Maritza snorted.

Yadriel looked down at himself. He was wearing black jeans, his favorite combat boots, and an oversize black hoodie. The burning bowl of fire in front of him and discs in his ears probably weren’t helping. His cheeks burned red.

“We’re brujx,” he corrected.

Julian frowned. “That literally means witch—”

“No, ‘witch’ is—”

“Derogatory?” Julian guessed, an amused smirk tugging the corner of his mouth.

Now it was Yadriel’s turn to scowl.

Julian looked over at Maritza. “So, you can heal people?”

“Oh, no, I don’t heal,” she replied casually. “You gotta use animal blood, and I’m vegan.”

“Right.” He turned back to Yadriel. “And you can apparently summon ghosts and send them to the afterlife, whatever that means.”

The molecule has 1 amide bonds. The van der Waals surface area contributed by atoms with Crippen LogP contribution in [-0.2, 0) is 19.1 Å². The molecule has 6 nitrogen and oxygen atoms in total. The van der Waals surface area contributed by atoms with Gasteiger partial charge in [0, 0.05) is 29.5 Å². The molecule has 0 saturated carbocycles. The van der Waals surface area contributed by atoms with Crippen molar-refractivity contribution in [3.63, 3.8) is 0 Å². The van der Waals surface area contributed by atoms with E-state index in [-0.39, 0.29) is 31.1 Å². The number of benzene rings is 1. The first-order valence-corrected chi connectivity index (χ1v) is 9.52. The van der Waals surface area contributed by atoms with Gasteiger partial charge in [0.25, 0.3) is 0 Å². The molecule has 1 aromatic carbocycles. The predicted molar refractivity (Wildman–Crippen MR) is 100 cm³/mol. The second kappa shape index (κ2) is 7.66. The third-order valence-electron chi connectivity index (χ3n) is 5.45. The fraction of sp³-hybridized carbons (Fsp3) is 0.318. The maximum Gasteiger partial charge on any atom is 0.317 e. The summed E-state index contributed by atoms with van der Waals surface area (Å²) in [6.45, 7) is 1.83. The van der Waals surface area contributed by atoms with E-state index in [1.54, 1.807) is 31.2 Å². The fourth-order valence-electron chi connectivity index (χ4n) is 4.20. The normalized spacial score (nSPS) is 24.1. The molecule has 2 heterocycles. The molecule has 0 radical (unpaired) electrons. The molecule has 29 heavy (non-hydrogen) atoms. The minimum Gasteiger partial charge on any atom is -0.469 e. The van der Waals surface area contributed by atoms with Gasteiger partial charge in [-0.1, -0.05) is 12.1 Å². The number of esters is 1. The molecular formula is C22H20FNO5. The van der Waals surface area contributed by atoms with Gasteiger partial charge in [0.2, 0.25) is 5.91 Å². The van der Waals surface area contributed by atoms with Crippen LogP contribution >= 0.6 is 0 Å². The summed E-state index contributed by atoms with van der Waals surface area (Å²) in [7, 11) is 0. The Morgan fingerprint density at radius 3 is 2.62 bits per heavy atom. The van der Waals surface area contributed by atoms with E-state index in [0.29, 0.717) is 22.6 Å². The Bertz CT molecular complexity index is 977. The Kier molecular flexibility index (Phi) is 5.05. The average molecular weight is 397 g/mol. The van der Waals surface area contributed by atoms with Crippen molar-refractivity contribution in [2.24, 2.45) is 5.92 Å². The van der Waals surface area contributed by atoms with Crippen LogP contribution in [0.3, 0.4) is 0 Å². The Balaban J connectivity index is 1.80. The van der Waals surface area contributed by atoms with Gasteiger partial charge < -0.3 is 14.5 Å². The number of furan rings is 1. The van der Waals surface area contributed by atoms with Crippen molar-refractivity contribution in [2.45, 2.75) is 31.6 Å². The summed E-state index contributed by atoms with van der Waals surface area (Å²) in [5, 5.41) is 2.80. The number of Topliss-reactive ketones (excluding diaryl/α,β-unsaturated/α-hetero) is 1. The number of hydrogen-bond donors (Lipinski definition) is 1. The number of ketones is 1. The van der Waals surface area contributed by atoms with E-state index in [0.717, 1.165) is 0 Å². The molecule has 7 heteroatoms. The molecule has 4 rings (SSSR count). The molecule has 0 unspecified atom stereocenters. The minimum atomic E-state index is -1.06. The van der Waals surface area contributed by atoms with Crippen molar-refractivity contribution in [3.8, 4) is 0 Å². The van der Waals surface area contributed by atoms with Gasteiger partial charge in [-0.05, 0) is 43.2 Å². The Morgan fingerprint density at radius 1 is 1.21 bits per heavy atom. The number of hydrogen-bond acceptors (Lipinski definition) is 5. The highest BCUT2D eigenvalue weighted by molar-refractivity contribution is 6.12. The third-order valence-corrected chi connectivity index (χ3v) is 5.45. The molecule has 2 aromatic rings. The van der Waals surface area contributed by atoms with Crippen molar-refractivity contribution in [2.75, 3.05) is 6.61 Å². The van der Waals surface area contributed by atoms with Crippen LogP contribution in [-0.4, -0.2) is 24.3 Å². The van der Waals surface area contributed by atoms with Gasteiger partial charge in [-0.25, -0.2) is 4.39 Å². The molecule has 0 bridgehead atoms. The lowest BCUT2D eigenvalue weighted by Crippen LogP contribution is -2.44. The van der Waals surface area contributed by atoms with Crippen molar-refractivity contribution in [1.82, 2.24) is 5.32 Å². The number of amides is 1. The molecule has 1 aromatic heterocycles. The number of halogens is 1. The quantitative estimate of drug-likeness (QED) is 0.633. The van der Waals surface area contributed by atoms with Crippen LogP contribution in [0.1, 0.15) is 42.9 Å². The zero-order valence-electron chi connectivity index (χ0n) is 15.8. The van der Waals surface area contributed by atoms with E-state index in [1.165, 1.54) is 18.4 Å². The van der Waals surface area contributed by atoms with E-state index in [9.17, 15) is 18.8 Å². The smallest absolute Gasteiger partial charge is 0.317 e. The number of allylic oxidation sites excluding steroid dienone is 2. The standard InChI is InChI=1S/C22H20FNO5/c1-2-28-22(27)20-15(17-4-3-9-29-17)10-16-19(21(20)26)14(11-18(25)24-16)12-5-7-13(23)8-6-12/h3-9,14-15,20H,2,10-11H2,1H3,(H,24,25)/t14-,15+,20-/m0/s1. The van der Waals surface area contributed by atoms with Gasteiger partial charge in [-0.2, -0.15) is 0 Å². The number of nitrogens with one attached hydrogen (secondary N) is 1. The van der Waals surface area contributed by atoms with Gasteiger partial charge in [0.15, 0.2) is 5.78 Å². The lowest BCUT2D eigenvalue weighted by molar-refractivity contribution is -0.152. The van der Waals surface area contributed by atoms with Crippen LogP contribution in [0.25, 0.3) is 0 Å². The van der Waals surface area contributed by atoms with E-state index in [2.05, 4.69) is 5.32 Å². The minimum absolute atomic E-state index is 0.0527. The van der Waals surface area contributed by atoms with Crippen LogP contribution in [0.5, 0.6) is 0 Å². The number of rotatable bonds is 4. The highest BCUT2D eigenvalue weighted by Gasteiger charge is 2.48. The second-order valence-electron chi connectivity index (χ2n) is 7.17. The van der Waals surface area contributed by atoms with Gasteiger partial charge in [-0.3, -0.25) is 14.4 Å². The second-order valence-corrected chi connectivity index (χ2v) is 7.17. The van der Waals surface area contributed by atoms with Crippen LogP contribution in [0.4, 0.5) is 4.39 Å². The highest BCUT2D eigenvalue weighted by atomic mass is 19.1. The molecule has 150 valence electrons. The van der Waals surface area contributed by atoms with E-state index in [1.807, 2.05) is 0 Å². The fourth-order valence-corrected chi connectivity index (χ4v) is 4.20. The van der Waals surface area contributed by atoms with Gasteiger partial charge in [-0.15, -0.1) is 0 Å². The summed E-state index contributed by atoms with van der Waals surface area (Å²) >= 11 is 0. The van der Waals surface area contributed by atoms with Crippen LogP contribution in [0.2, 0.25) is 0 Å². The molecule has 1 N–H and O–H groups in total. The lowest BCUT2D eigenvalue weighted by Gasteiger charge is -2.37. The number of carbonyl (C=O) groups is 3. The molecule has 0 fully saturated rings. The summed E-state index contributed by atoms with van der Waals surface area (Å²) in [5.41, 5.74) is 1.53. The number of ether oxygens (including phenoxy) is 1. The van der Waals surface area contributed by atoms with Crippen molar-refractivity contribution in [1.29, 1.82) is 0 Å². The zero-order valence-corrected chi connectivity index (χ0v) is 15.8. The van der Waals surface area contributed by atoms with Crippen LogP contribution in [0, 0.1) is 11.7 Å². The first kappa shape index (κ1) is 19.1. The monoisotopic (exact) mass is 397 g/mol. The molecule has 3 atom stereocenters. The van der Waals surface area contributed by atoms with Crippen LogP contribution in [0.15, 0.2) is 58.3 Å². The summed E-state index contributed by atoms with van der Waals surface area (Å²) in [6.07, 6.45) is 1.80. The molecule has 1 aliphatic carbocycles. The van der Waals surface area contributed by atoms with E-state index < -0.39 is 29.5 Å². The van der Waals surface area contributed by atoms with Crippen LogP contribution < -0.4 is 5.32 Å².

“Yes—Well, no—” Yadriel fumbled, trying to explain himself. “I haven’t done the releasing part yet—”

“Wooow,” Julian crooned, head bobbing in a nod as he looked between the two of them. “You guys are really shitty witches.”

Annoyance flared in Yadriel. “Look, this is my first time, okay?”

Julian blinked slowly at him, unimpressed.

“Spirits, like you, sometimes get stuck between the land of the living and the land of the dead,” he tried to explain.

Julian rolled his eyes. “Uh-huh.”

“Spirits get attached to a tether”—Yadriel held up the necklace—“which anchors them to the land of the living, so, to help you cross over to the other side, I just need to destroy the—”

“No, no way!” Julian shook his head and waved his arms. “My pops gave me that necklace!” He tried to snatch it from Yadriel, but, again, he was left with a fistful of empty air.

Maritza chuckled.

“No—just listen.” Yadriel brought out his portaje.